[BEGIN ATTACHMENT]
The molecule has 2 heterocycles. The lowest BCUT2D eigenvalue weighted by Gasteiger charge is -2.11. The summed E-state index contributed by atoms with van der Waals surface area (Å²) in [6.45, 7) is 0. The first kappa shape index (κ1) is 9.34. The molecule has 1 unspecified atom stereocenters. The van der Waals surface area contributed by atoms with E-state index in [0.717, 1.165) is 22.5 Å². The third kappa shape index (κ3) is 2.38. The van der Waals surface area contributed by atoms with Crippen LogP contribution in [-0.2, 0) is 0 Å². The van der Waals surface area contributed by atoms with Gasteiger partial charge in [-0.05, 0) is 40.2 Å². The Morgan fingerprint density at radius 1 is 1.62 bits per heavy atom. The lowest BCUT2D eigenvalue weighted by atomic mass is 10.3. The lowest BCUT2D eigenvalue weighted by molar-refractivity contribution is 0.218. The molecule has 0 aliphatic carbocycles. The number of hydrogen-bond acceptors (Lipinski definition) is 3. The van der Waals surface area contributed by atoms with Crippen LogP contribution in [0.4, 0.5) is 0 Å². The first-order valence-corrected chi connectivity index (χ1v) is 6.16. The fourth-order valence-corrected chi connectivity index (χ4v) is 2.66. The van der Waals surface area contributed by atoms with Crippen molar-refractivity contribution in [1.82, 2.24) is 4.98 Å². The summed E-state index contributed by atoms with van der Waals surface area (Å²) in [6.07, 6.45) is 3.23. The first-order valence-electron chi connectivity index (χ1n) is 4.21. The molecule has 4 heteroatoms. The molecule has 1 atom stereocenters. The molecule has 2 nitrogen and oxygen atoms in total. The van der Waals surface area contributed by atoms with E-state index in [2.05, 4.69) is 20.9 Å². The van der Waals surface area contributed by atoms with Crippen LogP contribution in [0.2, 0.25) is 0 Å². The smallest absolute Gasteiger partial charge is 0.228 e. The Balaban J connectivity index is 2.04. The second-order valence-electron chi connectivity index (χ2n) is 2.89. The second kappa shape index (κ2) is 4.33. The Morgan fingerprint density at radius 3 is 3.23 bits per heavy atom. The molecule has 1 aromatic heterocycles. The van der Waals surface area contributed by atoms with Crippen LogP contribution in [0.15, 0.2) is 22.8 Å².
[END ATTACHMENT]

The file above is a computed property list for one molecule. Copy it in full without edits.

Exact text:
The molecule has 2 heterocycles. The lowest BCUT2D eigenvalue weighted by Gasteiger charge is -2.11. The summed E-state index contributed by atoms with van der Waals surface area (Å²) in [6.45, 7) is 0. The first kappa shape index (κ1) is 9.34. The molecule has 1 unspecified atom stereocenters. The van der Waals surface area contributed by atoms with E-state index in [0.717, 1.165) is 22.5 Å². The third kappa shape index (κ3) is 2.38. The van der Waals surface area contributed by atoms with Crippen LogP contribution in [-0.2, 0) is 0 Å². The van der Waals surface area contributed by atoms with Gasteiger partial charge in [-0.05, 0) is 40.2 Å². The Morgan fingerprint density at radius 1 is 1.62 bits per heavy atom. The lowest BCUT2D eigenvalue weighted by atomic mass is 10.3. The lowest BCUT2D eigenvalue weighted by molar-refractivity contribution is 0.218. The molecule has 0 aliphatic carbocycles. The number of hydrogen-bond acceptors (Lipinski definition) is 3. The van der Waals surface area contributed by atoms with Crippen LogP contribution in [0.4, 0.5) is 0 Å². The first-order valence-corrected chi connectivity index (χ1v) is 6.16. The fourth-order valence-corrected chi connectivity index (χ4v) is 2.66. The van der Waals surface area contributed by atoms with Crippen molar-refractivity contribution in [1.82, 2.24) is 4.98 Å². The summed E-state index contributed by atoms with van der Waals surface area (Å²) in [6.07, 6.45) is 3.23. The first-order valence-electron chi connectivity index (χ1n) is 4.21. The molecule has 4 heteroatoms. The molecule has 1 atom stereocenters. The molecule has 2 nitrogen and oxygen atoms in total. The van der Waals surface area contributed by atoms with E-state index in [2.05, 4.69) is 20.9 Å². The van der Waals surface area contributed by atoms with Crippen LogP contribution in [0.2, 0.25) is 0 Å². The smallest absolute Gasteiger partial charge is 0.228 e. The Balaban J connectivity index is 2.04. The second-order valence-electron chi connectivity index (χ2n) is 2.89. The second kappa shape index (κ2) is 4.33. The Morgan fingerprint density at radius 3 is 3.23 bits per heavy atom. The molecule has 1 aromatic heterocycles. The van der Waals surface area contributed by atoms with Crippen LogP contribution in [0.15, 0.2) is 22.8 Å².